Sorry folks, I’m getting behind again. Spent most of the weekend on our home office remodel (a ways to go). Managed to unpack my 3 “surprise packages” (too bad you’ll have to continue to wait…).
One was this nice 3/4 scale Knutsen. Kerry restored it for the owner, and it’s ready to go, new frets, etc. I got pictures done, so will list this over at HGM before long.
I’m pretty sure it’ll be a new Inventory # in the Archives as well (but will have to methodically check all first).
Problem is, I’ll be right in the middle of this, when another email comes in…what am I supposed to do?
The latest was from the owner of a very cool Knutsen teardrop steel guitar – this one definitely new to the Archives. Note how it appears much more round than all the other known teardrops.
As I said in Blog #1, I’ve got a couple dozen new Knutsen instruments to add to the Archives. Not only new discoveries, but I’ve also got to try to keep up with the existing entries, as some of these change hands. I suppose I don’t have to sweat it, but I like to know where things are, and it’s sometimes fun to follow the meandering paths of these odd little treasures.
As an example, quite a while back, I got photos of a new harp-uke from local guitar player and swap-meet-frequenter, David Kalish (aside: if I’m not mistaken, Kalish once played steel guitar on a track for Rickie Lee Jones while John Doan played harp guitar…I know the album came out – did they make the cut?).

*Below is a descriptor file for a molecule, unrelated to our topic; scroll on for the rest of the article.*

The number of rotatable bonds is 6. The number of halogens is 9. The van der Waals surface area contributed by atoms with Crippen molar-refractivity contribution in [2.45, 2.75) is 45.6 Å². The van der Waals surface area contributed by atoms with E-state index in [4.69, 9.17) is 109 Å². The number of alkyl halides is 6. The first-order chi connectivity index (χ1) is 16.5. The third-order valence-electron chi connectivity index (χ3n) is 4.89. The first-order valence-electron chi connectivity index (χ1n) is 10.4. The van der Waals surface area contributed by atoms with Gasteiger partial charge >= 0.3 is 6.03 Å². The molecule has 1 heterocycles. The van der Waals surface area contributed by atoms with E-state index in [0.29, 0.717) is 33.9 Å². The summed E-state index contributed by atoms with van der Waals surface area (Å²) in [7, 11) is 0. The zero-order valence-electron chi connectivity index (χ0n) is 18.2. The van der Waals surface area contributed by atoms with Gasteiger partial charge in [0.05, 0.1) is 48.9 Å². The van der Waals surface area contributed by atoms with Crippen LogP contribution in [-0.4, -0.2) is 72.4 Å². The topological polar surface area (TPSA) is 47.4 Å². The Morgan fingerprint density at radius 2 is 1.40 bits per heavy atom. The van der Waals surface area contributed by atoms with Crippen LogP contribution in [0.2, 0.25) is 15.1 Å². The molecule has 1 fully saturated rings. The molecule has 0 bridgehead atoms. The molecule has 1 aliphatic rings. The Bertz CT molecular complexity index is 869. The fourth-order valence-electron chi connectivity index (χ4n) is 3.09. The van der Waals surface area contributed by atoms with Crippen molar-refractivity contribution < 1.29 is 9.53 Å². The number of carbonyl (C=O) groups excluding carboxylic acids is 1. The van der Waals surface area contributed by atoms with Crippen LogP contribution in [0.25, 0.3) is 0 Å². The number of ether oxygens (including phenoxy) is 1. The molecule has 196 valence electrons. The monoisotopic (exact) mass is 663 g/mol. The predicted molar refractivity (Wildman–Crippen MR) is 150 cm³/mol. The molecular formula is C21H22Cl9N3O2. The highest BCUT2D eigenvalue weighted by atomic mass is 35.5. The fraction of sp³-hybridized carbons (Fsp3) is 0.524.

Anyway, this uke became Inv # HU12, and by then, David had sold the uke to Intermountain Guitar & Banjo, who love Knutsens about as much as I do. It must have sold, and then that person consigned it, for a month ago, several folks alerted me to 2 new harp-uke listings at Elderly Instruments. One was specimen HU20 (still available), and one was HU12 (a couple guys were able to peg the specimens, as I do, by wood grain, defects, proportions, etc.). Next thing you know, HU12 is in Belgium. The owner bought it from Elderly and says “It’s an instant favourite in my collection, which is dominated by vintage Martin ukuleles.” He (going by the stage name Ukulelezaza) soon sent me a link to the first video with the new Knutsen.
So, from Los Angeles (where it was built) to Salt Lake City, to who-knows-where, to Lansing, Michigan, and now happily ensconced in Belgium. Hey, we could have taken a series of photos of it along its journey like the Traveling Gnome in Amelie!